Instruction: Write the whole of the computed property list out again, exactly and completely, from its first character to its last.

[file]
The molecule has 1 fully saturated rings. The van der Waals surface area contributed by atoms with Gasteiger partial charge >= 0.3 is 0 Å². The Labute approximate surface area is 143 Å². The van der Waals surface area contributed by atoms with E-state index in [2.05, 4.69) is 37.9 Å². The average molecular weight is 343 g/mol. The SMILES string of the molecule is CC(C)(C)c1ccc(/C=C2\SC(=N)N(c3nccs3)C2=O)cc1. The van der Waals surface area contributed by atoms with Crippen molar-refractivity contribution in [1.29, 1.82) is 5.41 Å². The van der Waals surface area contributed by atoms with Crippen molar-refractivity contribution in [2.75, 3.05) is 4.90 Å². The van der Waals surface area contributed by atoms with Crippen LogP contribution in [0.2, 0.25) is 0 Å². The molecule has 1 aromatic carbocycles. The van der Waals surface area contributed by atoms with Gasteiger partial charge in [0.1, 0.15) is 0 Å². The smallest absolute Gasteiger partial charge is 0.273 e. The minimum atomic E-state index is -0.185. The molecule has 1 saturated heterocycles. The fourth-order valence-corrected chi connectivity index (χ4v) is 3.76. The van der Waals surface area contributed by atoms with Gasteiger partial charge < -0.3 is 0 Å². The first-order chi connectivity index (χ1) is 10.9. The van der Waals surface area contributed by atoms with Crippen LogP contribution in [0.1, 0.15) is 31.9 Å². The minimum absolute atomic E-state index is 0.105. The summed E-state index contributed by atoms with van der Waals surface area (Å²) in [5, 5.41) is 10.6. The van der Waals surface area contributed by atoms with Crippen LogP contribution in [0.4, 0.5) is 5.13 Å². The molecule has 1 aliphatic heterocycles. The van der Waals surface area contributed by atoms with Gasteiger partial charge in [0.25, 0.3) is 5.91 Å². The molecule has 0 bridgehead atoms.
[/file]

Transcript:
The molecule has 1 fully saturated rings. The van der Waals surface area contributed by atoms with Gasteiger partial charge >= 0.3 is 0 Å². The Labute approximate surface area is 143 Å². The van der Waals surface area contributed by atoms with E-state index in [2.05, 4.69) is 37.9 Å². The average molecular weight is 343 g/mol. The SMILES string of the molecule is CC(C)(C)c1ccc(/C=C2\SC(=N)N(c3nccs3)C2=O)cc1. The van der Waals surface area contributed by atoms with Crippen molar-refractivity contribution in [1.29, 1.82) is 5.41 Å². The van der Waals surface area contributed by atoms with Crippen molar-refractivity contribution in [2.75, 3.05) is 4.90 Å². The van der Waals surface area contributed by atoms with Crippen LogP contribution in [0.2, 0.25) is 0 Å². The molecule has 1 aromatic carbocycles. The van der Waals surface area contributed by atoms with Gasteiger partial charge in [0.1, 0.15) is 0 Å². The smallest absolute Gasteiger partial charge is 0.273 e. The minimum atomic E-state index is -0.185. The molecule has 1 saturated heterocycles. The fourth-order valence-corrected chi connectivity index (χ4v) is 3.76. The van der Waals surface area contributed by atoms with Gasteiger partial charge < -0.3 is 0 Å². The first-order chi connectivity index (χ1) is 10.9. The van der Waals surface area contributed by atoms with Crippen LogP contribution in [0.1, 0.15) is 31.9 Å². The minimum absolute atomic E-state index is 0.105. The summed E-state index contributed by atoms with van der Waals surface area (Å²) in [5, 5.41) is 10.6. The van der Waals surface area contributed by atoms with Crippen LogP contribution in [0.4, 0.5) is 5.13 Å². The molecule has 1 aliphatic heterocycles. The van der Waals surface area contributed by atoms with Gasteiger partial charge in [0.25, 0.3) is 5.91 Å². The molecule has 0 bridgehead atoms.